Christone "Kingfish" Ingram

Sunday, Nov 14, 2021
at 7:00pm
  On Sale to Members Only

Growing up near Clarksdale, Mississippi, just 10 miles from the legendary crossroads of Highways 61 and 49, kids in Christone Ingram’s hometown weren’t into the blues. “In my town, every kid wanted to be a rapper,” he said. “I wanted to do something no one else was doing.”

Indeed, he has. Still in his early 20s, Buddy Guy has called him the “next explosion of the blues,” and the young musician, who first hit the drums at 6 and the bass at 9 has been a rising prodigy ever since. His mother, Princess Pride, is a first cousin of Charley Pride, and she enrolled her son in a program at the Delta Blues Museum. At 11, he got his first guitar and he soaked up music from Robert Jackson to Lightnin’ Hopkins to B.B. King to Muddy Waters, with some Jimi Hendrix and Prince thrown in. At the same time, he developed his own sound and style.

Mississippi Blues icon Bill “Howl-N-Madd” Perry gave the young Ingram his stage name, “Kingfish” and the young man was on his way. He performed at the White House for Michelle Obama in 2014, as part of a delegation of young blues musicians from the Delta Blues Museum. In 2015, he won the Rising Star Award presented by the Rhythm & Blues Foundation.

Kingfish has shared stages with Buddy Guy, the Tedeschi Trucks Band, Guitar Shorty and Eric Gales. He has performed at festivals around the country and the world and finds time to work on causes dear to him: teaching kids about the blues and music and helping people with developmental challenges, such as autism, express themselves through music. “Treat everybody right and anybody can do anything,” he said.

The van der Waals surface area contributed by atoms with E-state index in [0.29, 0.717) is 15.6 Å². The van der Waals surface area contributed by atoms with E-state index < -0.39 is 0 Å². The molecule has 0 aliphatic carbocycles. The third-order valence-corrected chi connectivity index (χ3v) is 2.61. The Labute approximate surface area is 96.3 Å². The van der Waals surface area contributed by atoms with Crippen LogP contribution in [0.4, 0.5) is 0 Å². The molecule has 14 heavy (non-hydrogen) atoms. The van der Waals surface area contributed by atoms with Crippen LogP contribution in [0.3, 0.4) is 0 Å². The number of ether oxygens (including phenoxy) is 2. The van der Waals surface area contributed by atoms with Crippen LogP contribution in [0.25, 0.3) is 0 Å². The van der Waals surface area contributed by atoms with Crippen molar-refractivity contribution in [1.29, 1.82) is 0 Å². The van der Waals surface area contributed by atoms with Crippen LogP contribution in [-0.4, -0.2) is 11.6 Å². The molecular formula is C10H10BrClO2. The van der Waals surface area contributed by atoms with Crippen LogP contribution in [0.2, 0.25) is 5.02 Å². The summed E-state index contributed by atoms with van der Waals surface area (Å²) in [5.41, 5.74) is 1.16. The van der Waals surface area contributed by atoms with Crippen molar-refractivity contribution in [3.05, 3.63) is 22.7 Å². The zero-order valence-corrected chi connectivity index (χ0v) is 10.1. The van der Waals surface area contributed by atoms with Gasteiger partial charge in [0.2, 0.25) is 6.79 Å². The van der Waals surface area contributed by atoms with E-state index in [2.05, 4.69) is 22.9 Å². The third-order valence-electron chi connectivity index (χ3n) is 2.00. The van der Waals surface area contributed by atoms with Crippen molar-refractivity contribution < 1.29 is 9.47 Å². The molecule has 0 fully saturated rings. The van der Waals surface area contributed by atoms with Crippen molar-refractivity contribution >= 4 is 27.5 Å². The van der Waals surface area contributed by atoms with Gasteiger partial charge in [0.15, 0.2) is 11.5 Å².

In 2019, Kingfish released his first album, titled, fittingly, Kingfish. Recorded in Nashville and produced by two-time Grammy winner Tom Hambridge, the album showcases his blistering, raw and inspired guitar playing, soulful deep vocals and songwriting skills. He tells stories with his solos, channeling the spirits of past masters, although the music he makes is his own. He co-wrote eight of the 12 tracks, a departure for him. “A lot of folks know me for my covers,” he said. “That’s why it was so important for me to release original music.” He is joined on several tracks by a few of his friends, including Buddy Guy and Keb’ Mo.’

With the release of the album, Kingfish Ingram is ready to blaze a trail with the blues torch that has been passed to him. With his eye-popping guitar playing and his grab-you-by-the-collar vocals, Kingfish delivers each song with unmatched passion and precision. Steeped in the rich, vivid history of the blues, he’s driven by his burning desire to create contemporary music that speaks to his generation and beyond. He’s a 21st century bluesman inspired by Robert Johnson but dreaming of collaborating with Kendrick Lamar and soul-funk bassist Thundercat.

“My core is blues, but it’s important for me to create a sound and style that is uniquely my own. I have a lot to say, so please stay tuned.”

You may just hear the voice of a generation.